Follow up The complaint-handling process doesn't end once you've agreed on a solution. You need to follow up with your customer and on the problem. You should call or e-mail your customer to find out how well the solution worked. If the solution isn't effective, you can begin another round of problem solving. You may need to follow up on the problem itself. Example- Debbie Williams
Problems inconveniencing customers range from late deliveries to billing errors to product defects. When things go wrong, customers are likely to feel frustrated. Typically, they may also delay making a complaint until their frustration builds to anger. This means many customers are distressed before they make contact with a customer service representative. To avoid adding to customers' feelings of frustration, it's important that – when handling complaints from customers, you avoid certain common mistakes. These range from evading your responsibilities to assuming your customer is acting in bad faith. Example of calling on internet, cell phone or cable company
Avoiding your responsibilities When faced with an irate customer, it's tempting to try to avoid responsibility by foisting the customer on to someone else. This is likely to frustrate the customer even further. It's important to : be helpful take ownership of the problem, and act as the customer's point of contact for resolving the matter
Be helpful In an effort to evade or avoid responsibility, you may be tempted to say you're busy or you can't help resolve a particular problem. This unhelpful reaction will make the customer feel even more frustrated. If you're busy when someone approaches you, promise to attend to them as soon as you can, and then deliver on your promise. If you can't give exactly what the customer asks for, don't say you can't help. Instead, offer constructive solutions to the problem. Example of Ritz Carlton $2,000 a day
Take ownership of the problem When you feel accused or threatened, it's natural to get defensive. You might react by saying there's nothing you can do, you don't know, or the problem is either not your fault or not part of your job. Such knee-jerk reactions escalate tension. They also stop you from really listening to a customer. You need to take ownership of the problem. If you feel you're not in a position to resolve the problem, don't say there's nothing you can do. Rather find out if there's anything you can do to help. If you're unable to give answers, say you'll find out.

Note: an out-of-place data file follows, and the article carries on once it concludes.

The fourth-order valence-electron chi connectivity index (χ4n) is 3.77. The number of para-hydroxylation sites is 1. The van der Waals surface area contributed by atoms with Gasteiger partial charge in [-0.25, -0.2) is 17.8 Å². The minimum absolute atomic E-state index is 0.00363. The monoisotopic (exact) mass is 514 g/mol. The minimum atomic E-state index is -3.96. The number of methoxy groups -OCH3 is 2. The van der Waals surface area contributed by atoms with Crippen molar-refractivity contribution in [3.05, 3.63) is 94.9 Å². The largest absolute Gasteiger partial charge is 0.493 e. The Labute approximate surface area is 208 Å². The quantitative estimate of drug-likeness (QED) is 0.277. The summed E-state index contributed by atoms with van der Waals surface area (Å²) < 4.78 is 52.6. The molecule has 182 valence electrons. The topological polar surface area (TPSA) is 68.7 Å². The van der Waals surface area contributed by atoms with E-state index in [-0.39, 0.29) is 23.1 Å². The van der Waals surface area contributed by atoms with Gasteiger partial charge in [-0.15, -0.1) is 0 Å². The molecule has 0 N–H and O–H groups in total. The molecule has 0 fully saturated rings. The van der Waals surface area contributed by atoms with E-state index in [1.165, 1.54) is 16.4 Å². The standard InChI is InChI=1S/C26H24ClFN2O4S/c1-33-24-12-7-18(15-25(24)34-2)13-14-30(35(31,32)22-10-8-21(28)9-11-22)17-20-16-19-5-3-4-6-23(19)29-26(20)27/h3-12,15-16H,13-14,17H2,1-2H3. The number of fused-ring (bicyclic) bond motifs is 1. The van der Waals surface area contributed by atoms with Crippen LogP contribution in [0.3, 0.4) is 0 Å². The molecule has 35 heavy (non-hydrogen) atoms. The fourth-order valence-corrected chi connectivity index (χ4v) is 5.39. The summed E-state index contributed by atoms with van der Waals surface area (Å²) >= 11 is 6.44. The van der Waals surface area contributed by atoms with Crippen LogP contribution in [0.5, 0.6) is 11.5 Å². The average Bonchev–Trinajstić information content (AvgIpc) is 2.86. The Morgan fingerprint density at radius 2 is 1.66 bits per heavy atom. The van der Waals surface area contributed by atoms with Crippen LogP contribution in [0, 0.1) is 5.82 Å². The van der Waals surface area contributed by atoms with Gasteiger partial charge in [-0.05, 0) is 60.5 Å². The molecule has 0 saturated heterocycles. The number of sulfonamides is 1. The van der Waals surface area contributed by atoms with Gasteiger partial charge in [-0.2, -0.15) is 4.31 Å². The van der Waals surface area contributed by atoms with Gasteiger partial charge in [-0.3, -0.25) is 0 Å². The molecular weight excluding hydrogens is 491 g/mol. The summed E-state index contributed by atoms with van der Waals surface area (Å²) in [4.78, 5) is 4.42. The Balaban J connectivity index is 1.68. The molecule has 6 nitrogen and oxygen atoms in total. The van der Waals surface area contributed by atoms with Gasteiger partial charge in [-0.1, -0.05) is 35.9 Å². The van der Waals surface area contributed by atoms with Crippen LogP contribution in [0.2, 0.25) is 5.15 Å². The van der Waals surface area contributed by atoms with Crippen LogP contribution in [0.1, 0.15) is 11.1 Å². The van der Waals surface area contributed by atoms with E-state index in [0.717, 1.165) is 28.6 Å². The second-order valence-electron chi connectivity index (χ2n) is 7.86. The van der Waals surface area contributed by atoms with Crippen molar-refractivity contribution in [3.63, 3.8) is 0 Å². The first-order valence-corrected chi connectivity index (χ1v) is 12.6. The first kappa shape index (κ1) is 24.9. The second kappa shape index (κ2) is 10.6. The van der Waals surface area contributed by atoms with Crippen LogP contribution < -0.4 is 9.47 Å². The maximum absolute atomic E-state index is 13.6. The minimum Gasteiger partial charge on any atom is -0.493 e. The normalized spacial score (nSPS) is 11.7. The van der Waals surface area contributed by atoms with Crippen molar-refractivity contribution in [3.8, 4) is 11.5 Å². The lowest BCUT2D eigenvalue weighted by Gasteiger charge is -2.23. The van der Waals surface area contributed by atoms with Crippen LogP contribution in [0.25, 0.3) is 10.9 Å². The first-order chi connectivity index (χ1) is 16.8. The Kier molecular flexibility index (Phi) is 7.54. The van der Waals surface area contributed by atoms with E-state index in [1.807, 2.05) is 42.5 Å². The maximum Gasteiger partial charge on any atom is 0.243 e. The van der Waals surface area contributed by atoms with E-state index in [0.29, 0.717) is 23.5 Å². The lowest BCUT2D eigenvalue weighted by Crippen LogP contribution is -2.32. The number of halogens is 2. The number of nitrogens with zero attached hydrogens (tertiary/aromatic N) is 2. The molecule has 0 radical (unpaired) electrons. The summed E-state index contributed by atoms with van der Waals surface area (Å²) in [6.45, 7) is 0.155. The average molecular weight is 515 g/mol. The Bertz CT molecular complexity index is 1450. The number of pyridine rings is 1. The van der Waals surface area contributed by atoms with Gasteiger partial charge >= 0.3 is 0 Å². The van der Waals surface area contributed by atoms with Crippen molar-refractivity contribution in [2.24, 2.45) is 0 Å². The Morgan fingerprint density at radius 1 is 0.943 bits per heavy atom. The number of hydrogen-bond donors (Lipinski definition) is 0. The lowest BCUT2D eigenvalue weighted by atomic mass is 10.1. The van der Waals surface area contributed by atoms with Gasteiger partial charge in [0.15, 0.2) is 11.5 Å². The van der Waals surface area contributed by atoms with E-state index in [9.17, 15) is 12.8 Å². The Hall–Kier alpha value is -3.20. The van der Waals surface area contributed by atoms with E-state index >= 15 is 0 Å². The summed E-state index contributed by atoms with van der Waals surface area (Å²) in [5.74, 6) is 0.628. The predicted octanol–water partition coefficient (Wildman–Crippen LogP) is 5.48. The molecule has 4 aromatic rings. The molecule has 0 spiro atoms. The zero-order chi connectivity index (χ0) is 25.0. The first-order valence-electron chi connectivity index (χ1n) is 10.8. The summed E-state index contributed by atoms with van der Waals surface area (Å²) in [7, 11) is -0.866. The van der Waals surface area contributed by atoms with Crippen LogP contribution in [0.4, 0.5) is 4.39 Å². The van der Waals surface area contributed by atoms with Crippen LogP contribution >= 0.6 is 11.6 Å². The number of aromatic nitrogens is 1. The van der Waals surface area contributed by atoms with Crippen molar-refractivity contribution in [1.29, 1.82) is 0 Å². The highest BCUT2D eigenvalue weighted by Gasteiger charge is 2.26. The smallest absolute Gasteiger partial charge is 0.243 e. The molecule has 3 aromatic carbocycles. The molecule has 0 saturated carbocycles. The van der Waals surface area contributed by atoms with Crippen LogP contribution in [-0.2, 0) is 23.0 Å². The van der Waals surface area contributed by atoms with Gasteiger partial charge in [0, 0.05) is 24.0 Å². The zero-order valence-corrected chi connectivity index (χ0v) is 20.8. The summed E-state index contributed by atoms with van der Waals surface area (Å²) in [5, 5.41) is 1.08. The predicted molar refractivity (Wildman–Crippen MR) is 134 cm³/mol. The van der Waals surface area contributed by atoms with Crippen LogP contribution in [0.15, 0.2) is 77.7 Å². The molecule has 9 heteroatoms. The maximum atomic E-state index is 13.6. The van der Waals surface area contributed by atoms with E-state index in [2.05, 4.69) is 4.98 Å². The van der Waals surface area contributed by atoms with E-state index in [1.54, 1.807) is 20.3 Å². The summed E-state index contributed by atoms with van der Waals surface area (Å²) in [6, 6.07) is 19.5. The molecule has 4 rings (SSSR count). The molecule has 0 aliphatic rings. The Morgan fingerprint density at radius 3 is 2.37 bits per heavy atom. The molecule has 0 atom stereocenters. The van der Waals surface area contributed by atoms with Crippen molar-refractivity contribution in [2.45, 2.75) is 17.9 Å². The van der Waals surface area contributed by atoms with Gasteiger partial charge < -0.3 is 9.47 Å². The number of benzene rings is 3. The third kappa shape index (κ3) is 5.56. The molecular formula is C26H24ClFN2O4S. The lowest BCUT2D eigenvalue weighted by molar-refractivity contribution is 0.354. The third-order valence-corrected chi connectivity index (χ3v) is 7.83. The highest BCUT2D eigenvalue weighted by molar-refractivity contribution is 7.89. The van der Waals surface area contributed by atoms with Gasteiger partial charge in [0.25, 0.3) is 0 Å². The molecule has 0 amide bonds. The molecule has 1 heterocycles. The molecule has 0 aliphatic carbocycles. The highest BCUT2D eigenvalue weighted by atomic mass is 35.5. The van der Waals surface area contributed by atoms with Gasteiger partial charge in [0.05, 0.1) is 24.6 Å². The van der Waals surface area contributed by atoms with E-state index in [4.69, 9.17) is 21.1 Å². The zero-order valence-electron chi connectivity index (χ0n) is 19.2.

Act as the point of contact You might be tempted to pass an irate customer over to your manager, especially if the customer asks for something that's not part of your company's standard procedures or you aren't sure what to do. Rather than do this, reassure the customer. Then approach your manager yourself, and report back to the customer with a solution. If someone else needs to deal with a problem, let your customers know you're referring them to somebody who can help.
Overstepping your boundaries When handling customer complaints, you may overstep your boundaries in one of two ways – by setting unrealistic expectations or making inappropriate criticisms Setting unrealistic expectations Making promises you can't keep to customers will make matters worse. Even customers who aren't angry will become upset when you fail to deliver on what you've led them to expect. To avoid this, first let customers know you understand the importance of the issues they're reporting. Then make it clear what's possible. Try to negotiate a solution that benefits both the customer and your company, while being careful to offer only reasonable and realistic solutions. Making inappropriate criticisms Customers may be critical of your company, colleagues, or products or services. It's important you don't verify their criticisms or add similar comments. This is inappropriate and unprofessional. What you can do is acknowledge a customer's frustration and apologize for shortcomings. You should make a point of finding out what happened and let the customer know you're going to do this. You should also focus on possible solutions rather than on the problem or on how the problem occurred.
Perception is a critically important business concept, especially when discussing customer service. You might even say, &quot;Service is in the eye (and mind) of the beholder,&quot; (the customer). What the customer perceives is often more important than the reality of the situation. Customer perceptions are created during an experience with your organization and after it, as well. There are three concepts that always hold true. Perception is based on how the experience measured up to expectations. Customers are happy if their experience is good. Customers are unhappy if their experience is less than their expectations. There are no rights or wrongs to your customers' expectations. They just are, and there is little you can do to influence whether or not their expectations are realistic or unrealistic. Perceptions develop from a person's background and previous experience. What one person sees as attentive service, another may see as inattentive.
We’ve discussed Customer Service with external customers Customer Service with internal customers Effectively handing problems and how to address Perception I hope you are able to bring back ideas or a renewed sense of importance around service into your organizations.
April: Thank you Shannon for today’s Webinar on Customer Service Excellence! We will be sending an email this afternoon to all those that registered, including the audio recording, powerpoint slides, handouts and worksheets. Next Months BizTopix Webinar will cover Team Building. It is scheduled for Wednesday, May 18 th at 1:00pm CST